Maleficent and her goddaughter Aurora begin to question the complex family ties that bind them as they are pulled in different directions by impending nuptials, unexpected allies and dark new forces at play.
Five peaceful years have passed since the demise of the duplicitous monarch, King Stefan, in Maleficent (2014), and, now, an unforeseen but joyous event is about to unite the mortal Kingdom of Ulstead and the fairy-realm of the enchanted Moors. However, once more, odious treason stands in the way of true young love, as malicious envy, unbounded ambition and ignoble thoughts creep in the hearts of men. Now, two neighboring worlds find themselves divided by fear and prejudice, and, sadly, the impending union paves the way for an all-out confrontation. Suddenly, the magnificent winged sprite, Maleficent, and the lovely Princess Aurora are caught in the middle. Does love always end well?Written by
The title "Mistress of Evil" was used for some foreign language versions of the first Maleficent (2014) film, which may explain why many countries opted to use the film's alternative title, 'Maleficent 2,' dropping the subtitle altogether. See more »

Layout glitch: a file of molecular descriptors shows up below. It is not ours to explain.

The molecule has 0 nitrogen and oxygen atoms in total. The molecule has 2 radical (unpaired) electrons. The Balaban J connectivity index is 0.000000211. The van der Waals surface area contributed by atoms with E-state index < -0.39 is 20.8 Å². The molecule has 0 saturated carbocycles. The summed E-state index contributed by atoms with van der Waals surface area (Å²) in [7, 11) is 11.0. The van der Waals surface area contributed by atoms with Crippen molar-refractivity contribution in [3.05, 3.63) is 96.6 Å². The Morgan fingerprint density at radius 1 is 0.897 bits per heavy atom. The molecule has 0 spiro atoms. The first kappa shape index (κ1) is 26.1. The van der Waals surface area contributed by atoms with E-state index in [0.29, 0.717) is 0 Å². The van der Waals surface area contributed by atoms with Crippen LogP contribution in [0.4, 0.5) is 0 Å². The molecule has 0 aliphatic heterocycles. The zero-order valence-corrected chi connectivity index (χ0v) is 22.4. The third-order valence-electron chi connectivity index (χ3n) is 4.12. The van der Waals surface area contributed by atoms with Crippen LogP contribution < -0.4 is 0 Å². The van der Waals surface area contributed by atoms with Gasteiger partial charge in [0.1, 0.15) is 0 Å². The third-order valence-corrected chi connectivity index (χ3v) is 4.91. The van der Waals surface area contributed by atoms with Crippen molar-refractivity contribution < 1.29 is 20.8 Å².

In the first movie, Maleficent curses Aurora, not the spinning wheel spindle, and the cursed ended with the true love's kiss. Therefore, it's impossible for the needle to be cursed in this movie. See more »
On the international trailers, against a daytime sky, we see Maleficent's castle in the 2011 Disney logo. The camera zooms in and later tilts 90° counter-clockwise. The US, Canadian and YouTube versions of the trailer still using the normal logo. Meanwhile on the actual film, As the 2011 Disney logo finishes, the camera moves in an upper right direction, panning away from the logo. See more »
The film's IMAX release presented the film open-matte, at an aspect ratio of 1.90:1, meaning there was more picture information visible in the top and bottom of the frame than in normal theaters and on home video. See more »
Symphony #8 (Beginning of the Fourth Movement; G Major)
Composed by Antonín Dvorák
Arranged by Geoff Zanelli
Conducted by Nick Glennie-Smith
[Played immediately prior to the announcement/invitation to the Moors of Aurora's and Philip's wedding] See more »
DIsney goes Game of Thrones
Loving the departure from the boring first movie, because this one punched more actions (PG of course) better and with more lovely mythical creatures.
Great set designs, costumes, and cinematography albeit bit boring in the middle and finale.
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